Hizb ut-Tahrir (Party for Liberation) has been banned in Germany since 2003. The organization rejects the concept of nation states for Muslims and opposes democratic or secular forms of government. Instead, the Hizb ut-Tahrir wants to establish a global caliphate with Shariah (or Islamic law) as its legal foundation. The group itself does not get involved in violent attacks but instead works to radicalize members of Islamic organizations, including militants groups.
The organization is also active in Indonesia, with tens of thousands of members believed to be part of the HTI, or Hizb ut-Tahrir Indonesia. HTI members have held several anti-government demonstrations, demanding a "caliphate instead of democracy," abolition of liberal capitalism and the replacement of existing legal system with Shariah.
For a long time, Indonesian authorities tolerated the group's activities. But last week, President Joko Widodo, commonly known as Jokowi, paved the way for a decisive action against Hizb ut-Tahrir and other radical groups operating in the country.
In a presidential decree, Jokowi authorized the government to ban all organizations that violate Indonesia's constitution and the official state ideology "Pancasila," which prescribes democracy, social justice and equal treatment for the followers of all religions.
It is the first time since the fall of former leader Suharto's regime in 1998 that a decree of this kind has been issued in Indonesia. And it is not the only measure against radical Islamists. At the recent G20 summit in Hamburg, President Jokowi promised to go after radical Islamists with even more force.
A new anti-terrorism act intended to give the Indonesian military more powers to fight extremists is reportedly in the pipeline.
A show of force
The recent steps mark a significant policy change by President Jokowi, who in recent years has often been accused of being complacent with rising Islamist tendencies in his country.
At the beginning of the year, Islamic groups held mass protests against Ahok, Jakarta's former Christian governor, after he was accused of insulting the Muslim holy book, the Koran. Jokowi did not directly support his ally.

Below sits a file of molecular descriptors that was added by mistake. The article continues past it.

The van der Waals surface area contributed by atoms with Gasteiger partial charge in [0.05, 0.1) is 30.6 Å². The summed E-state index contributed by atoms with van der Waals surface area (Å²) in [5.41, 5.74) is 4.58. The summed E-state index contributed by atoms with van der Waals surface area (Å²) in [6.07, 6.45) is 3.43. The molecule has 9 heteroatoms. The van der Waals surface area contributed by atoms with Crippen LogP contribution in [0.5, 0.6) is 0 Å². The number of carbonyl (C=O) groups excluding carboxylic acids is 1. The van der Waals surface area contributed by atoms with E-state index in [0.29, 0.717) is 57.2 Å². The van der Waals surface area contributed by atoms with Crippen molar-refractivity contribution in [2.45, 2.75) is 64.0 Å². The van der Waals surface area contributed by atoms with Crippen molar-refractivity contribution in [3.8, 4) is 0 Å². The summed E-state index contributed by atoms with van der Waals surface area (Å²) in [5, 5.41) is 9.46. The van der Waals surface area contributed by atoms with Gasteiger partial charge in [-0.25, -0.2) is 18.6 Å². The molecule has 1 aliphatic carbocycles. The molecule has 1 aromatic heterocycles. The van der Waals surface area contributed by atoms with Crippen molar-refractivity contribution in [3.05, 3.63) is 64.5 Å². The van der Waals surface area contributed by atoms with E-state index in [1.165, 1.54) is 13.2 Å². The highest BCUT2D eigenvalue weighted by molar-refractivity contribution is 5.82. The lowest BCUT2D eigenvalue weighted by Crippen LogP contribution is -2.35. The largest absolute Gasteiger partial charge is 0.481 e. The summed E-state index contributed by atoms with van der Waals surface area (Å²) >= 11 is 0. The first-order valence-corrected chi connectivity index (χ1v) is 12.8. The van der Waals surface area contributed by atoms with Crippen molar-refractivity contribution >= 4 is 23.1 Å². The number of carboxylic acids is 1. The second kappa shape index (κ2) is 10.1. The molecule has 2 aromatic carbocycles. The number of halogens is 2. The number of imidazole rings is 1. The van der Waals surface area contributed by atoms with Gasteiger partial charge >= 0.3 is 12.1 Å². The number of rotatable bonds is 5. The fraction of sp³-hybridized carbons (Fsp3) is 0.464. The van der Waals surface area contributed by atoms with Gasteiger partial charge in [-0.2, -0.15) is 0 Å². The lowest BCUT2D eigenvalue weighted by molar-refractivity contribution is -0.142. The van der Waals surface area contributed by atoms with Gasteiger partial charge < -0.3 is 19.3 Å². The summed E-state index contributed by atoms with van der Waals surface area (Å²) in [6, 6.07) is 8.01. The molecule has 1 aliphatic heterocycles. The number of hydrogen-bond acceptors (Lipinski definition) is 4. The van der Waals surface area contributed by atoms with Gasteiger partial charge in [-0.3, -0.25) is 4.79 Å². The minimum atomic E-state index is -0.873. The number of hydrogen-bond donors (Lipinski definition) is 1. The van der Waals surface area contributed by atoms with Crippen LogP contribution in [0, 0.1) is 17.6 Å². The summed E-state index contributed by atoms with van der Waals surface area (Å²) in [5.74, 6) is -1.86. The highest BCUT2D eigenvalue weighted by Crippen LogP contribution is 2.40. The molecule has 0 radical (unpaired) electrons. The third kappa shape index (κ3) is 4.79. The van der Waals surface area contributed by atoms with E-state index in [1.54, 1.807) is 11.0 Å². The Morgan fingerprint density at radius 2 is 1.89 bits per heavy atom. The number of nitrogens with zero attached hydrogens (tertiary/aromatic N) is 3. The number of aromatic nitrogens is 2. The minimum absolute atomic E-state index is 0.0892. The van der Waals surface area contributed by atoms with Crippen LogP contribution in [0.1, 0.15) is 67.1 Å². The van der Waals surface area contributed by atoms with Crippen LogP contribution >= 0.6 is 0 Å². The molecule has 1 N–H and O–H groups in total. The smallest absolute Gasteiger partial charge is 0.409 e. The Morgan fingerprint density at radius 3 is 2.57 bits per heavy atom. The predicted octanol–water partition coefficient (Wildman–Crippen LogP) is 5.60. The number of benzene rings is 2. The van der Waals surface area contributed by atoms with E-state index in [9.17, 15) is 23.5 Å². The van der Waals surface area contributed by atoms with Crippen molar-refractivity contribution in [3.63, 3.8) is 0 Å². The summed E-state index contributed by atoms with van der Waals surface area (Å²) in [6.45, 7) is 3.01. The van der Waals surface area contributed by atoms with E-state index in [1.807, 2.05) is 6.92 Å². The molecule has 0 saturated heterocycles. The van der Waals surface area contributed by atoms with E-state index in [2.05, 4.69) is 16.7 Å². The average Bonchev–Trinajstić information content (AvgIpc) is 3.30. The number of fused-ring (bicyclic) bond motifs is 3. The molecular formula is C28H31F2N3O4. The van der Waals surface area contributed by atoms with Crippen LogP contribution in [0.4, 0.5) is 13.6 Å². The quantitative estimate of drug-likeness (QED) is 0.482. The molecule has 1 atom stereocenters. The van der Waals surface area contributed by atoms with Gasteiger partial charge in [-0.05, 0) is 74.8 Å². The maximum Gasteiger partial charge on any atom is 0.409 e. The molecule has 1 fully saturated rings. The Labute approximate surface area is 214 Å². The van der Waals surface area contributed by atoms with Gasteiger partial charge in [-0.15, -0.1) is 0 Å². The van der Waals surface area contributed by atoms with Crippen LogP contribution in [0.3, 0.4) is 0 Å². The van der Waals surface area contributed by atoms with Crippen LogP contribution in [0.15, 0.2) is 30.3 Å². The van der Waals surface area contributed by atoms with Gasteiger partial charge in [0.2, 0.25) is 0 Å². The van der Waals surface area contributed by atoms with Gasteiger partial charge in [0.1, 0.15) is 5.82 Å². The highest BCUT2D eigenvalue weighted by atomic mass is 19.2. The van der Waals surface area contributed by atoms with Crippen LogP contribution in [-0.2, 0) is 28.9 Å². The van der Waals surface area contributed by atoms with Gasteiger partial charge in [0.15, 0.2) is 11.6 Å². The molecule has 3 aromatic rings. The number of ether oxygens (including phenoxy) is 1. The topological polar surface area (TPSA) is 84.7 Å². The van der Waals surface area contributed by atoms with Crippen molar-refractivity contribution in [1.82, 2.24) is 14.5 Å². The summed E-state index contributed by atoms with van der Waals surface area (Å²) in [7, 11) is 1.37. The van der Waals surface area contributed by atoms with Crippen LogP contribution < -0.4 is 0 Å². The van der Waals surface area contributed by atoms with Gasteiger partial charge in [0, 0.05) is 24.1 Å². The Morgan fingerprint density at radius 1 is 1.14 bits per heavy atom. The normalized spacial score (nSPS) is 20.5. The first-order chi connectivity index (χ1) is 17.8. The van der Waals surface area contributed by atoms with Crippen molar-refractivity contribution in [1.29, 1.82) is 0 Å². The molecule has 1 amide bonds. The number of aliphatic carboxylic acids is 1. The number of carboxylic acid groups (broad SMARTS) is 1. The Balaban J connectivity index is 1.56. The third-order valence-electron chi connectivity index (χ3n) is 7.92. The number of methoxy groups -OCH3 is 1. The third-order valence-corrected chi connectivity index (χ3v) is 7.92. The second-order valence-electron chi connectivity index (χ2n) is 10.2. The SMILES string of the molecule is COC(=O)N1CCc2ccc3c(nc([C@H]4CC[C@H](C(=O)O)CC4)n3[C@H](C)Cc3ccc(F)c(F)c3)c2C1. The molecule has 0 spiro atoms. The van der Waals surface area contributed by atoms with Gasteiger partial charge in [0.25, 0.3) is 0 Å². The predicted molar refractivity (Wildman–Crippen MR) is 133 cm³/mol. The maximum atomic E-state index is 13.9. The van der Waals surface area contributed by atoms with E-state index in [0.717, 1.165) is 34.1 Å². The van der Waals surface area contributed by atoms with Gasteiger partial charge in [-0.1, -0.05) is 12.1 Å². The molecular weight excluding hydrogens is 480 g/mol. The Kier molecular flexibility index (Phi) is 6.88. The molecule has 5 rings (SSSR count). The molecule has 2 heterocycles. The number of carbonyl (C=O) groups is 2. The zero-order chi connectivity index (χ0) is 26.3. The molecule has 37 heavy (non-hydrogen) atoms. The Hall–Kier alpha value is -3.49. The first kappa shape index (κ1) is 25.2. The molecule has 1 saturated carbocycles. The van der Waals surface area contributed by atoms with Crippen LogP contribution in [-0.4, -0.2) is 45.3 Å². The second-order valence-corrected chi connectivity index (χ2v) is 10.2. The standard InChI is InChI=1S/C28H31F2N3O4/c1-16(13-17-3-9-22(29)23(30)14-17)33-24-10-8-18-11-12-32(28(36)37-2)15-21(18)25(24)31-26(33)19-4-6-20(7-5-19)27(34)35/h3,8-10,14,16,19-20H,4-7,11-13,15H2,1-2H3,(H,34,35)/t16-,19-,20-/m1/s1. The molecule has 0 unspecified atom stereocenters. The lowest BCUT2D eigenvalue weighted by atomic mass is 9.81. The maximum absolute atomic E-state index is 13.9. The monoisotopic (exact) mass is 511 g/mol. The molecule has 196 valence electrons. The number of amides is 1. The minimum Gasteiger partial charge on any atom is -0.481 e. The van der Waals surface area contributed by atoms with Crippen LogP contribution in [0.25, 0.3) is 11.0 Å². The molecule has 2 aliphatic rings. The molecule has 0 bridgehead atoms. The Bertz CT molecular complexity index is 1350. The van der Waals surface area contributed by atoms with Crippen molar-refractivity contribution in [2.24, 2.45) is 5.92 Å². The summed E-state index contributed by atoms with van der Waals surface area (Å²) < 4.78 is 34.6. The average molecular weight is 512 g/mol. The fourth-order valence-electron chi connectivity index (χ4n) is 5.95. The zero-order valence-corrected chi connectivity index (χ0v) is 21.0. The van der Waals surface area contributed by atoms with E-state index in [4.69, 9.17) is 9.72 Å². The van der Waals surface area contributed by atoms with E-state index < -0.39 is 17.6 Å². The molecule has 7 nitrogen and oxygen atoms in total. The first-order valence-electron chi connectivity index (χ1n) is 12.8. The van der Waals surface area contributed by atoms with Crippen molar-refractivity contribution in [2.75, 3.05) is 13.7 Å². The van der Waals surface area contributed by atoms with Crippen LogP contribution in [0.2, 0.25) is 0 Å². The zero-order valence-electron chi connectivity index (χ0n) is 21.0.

Anti-Ahok rallies were organized by a radical organization called the Front for the Defense of Islam (FPI). In the past, the FPI had been involved in attacks on bars, nightclubs, churches and members of the Ahmaddiyyah Muslim sect, but President Jokowi chose to remain silent about the group's activities.
As this inaction has been interpreted by his opponents as his weakness, President Jokowi, through his decree against the HTI, wants to posit himself as a strong leader.
According to the Indonesian magazine Kompas, the government will soon ban other Islamic organizations too. Some experts suggest that the emergence of "Islamic State"-affiliated groups in the Philippines has prompted this shift in Jokowi's thinking.
The "Islamic State" (IS) threat in Indonesia has long been emphasized with security analysts pointing to Indonesian jihadists receiving training from IS in Syria and Iraq.
According to Robikin Emhas, a legal expert in Indonesia, the Indonesian government could take more actions against Islamism.
"Just like cancer, whose cells grow and spread to the whole body in a short period of time, extremism too grows very quickly. Legal actions to deal with the situation are good, but unfortunately they are not enough," Emhas wrote.
Rights groups concerned
Indonesian Islamists have slammed President Jokowi's decree against Islamist groups. The HTI has already announced that it will challenge the ban.
But criticism also came from human rights groups that say the presidential decree is not only directed against radical Islamists but can also be used against any organization that challenges Indonesia's state ideology.
In February 2017, President Jokowi said that democracy in Indonesia had "gone too far."
"We can have democracy, but there is no place for liberalism, radicalism, fundamentalism, sectarianism, terrorism or other such ideologies against the Pancasila," the president said.
Indonesian activists believe the new counterterrorism measures could be used to curtail fundamental human rights.